“The object of golf is not just to win. It is to play like a gentleman [or gentlewoman!], and win.”—Phil Mickelson
It’s October, and the fall and winter golf season in Arizona is back in earnest. Quite the appropriate time to provide a short primer on the niceties of the sport we all love. For this, I sat down with Jane Chanik, PGA, head golf professional, SaddleBrooke One, who provided some must-know recommendations and tips for the reader.
Pace of Play
“Keep up with the group ahead of you. The rule of thumb for time on each hole is: par threes, 11 minutes; par fours, 13 minutes; and for par fives, 15 minutes. Another thought is that 9 holes should be played in two hours and five minutes, then a max of 10 minutes at the turn.
Also, out of respect for others in the group, don’t make noises, chat or play music (unless you have permission to do so!). Be sure to keep your cart close (if you take it onto the fairway). But, if it’s cart path only, be sure to take several clubs with you onto the fairway—to give you options.”
When to Tee Off on Par Threes
We all know how dangerous it can be when you are not quite off of a green and a golfer behind you hits his/her ball. Jane’s advice is to, “Wait until the golfers in front of you have departed the green and have moved their carts on to the next hole, thereby keeping them out of harm’s way.”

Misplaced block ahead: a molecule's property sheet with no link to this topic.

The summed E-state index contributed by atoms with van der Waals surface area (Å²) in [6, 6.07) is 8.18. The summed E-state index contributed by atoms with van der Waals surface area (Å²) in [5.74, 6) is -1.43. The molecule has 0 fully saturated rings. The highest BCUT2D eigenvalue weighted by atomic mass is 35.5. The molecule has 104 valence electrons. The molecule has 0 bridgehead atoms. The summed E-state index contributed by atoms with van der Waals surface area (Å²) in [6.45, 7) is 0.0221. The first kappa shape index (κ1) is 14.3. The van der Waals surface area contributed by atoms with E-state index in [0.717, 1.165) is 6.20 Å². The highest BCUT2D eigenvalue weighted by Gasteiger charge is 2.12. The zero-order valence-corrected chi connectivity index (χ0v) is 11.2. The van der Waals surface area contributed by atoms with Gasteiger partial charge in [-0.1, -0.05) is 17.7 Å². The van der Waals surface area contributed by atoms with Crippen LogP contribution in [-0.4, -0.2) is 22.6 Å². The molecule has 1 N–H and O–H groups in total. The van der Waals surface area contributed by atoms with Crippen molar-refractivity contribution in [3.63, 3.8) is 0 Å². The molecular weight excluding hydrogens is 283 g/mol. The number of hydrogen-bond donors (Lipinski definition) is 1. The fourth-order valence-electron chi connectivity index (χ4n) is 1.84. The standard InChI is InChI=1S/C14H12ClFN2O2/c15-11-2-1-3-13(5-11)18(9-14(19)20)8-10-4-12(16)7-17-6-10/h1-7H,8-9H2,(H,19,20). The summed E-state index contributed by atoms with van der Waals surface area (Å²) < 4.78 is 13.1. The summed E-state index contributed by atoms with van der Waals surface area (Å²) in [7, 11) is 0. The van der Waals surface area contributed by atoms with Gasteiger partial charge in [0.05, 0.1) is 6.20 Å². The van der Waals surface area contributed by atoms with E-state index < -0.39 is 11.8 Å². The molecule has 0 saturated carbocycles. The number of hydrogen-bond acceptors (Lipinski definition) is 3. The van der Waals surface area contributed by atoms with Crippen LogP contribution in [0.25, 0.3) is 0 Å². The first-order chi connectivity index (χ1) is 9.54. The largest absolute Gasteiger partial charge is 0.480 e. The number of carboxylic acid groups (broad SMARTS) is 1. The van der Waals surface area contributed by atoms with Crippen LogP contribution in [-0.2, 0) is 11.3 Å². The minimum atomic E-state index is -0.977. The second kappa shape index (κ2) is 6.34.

On Being Cart and Player Aware
There are different levels of golf expertise, but what about players who move ahead after they hit their balls, when golfers still have to hit their balls?
“As an etiquette, ask those in your foursome if that is acceptable to them. Some golfers prefer not to have the distraction of movement in front of them prior to their taking the shot.”
Looking for a Lost Ball?
You can always hit (and declare) a provisional ball. The definition of a provisional ball is: A “provisional ball,” often shortened just to provisional, is a second golf ball played by a golfer who believes his first ball (the stroke he just played) may be lost (but not in a penalty area or out of bounds).
But, as a reminder, there is a three-minute max rule for looking for a lost ball.
You Inadvertently Hit into the Group In Front of You
Of course, mistakes happen. You should yell “fore,” but then apologize to the group when the opportunity presents itself. Know your capability—the distance you know you can hit. Never hit within 25 yards of anyone!
Giving Lessons on the Course
Resist the temptation to give lessons to those in your group while playing. It slows down play. The driving range is the appropriate place for this. Keep in mind that lessons are always provided by the golf pros of our club; it’s what we do!
Show Your Manners
Profanity is never acceptable on the golf course. So, play like you are playing with your mother, and show your sportsmanship.
At the Driving Range
Also, try to bring your indoor voice to the driving range, which will help to reduce distractions.
Play Ready Golf!
Meaning, hitting as soon as it’s your turn, not just beginning the process at that point.
Taking Care of Our Course
We are all caretakers of our course, so let’s “own the course.” We can do this by:
Fixing ball marks on the greens and by “sanding” your fairway divots (fix yours and two others)
Abiding by course rules
Knowing what is expected of you as a golfer
Making a good experience for others in your group
For a basic overview of golf, read the article “Golf 101: Dos and don’ts for beginners” at www.golf.com.
“Baseball reveals character. Golf exposes it.”—Ernie Banks, American professional baseball player